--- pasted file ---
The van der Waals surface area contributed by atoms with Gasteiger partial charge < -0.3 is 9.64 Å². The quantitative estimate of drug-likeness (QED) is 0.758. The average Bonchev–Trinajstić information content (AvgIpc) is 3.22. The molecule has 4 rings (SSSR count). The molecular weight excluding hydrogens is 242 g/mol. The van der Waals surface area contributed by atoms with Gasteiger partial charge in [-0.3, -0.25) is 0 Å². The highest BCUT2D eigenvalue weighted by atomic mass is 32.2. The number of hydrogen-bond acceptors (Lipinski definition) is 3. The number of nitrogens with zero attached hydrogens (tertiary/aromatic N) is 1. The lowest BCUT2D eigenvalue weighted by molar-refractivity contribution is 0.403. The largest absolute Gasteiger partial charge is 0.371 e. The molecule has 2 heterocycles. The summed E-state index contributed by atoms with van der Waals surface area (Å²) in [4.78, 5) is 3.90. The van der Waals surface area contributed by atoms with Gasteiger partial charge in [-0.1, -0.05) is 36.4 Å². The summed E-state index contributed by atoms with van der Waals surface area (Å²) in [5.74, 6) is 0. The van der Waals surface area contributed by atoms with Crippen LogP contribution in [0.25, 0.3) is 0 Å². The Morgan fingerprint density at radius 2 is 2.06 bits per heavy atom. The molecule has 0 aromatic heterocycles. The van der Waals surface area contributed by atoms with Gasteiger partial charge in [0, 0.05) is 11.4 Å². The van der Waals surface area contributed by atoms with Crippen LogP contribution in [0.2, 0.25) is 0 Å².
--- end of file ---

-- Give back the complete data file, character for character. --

The van der Waals surface area contributed by atoms with Gasteiger partial charge < -0.3 is 9.64 Å². The quantitative estimate of drug-likeness (QED) is 0.758. The average Bonchev–Trinajstić information content (AvgIpc) is 3.22. The molecule has 4 rings (SSSR count). The molecular weight excluding hydrogens is 242 g/mol. The van der Waals surface area contributed by atoms with Gasteiger partial charge in [-0.3, -0.25) is 0 Å². The highest BCUT2D eigenvalue weighted by atomic mass is 32.2. The number of hydrogen-bond acceptors (Lipinski definition) is 3. The number of nitrogens with zero attached hydrogens (tertiary/aromatic N) is 1. The lowest BCUT2D eigenvalue weighted by molar-refractivity contribution is 0.403. The largest absolute Gasteiger partial charge is 0.371 e. The molecule has 2 heterocycles. The summed E-state index contributed by atoms with van der Waals surface area (Å²) in [4.78, 5) is 3.90. The van der Waals surface area contributed by atoms with Gasteiger partial charge in [-0.1, -0.05) is 36.4 Å². The summed E-state index contributed by atoms with van der Waals surface area (Å²) in [5.74, 6) is 0. The van der Waals surface area contributed by atoms with Crippen LogP contribution in [0.25, 0.3) is 0 Å². The Morgan fingerprint density at radius 2 is 2.06 bits per heavy atom. The molecule has 0 aromatic heterocycles. The van der Waals surface area contributed by atoms with Gasteiger partial charge in [0, 0.05) is 11.4 Å². The van der Waals surface area contributed by atoms with Crippen LogP contribution in [0.2, 0.25) is 0 Å².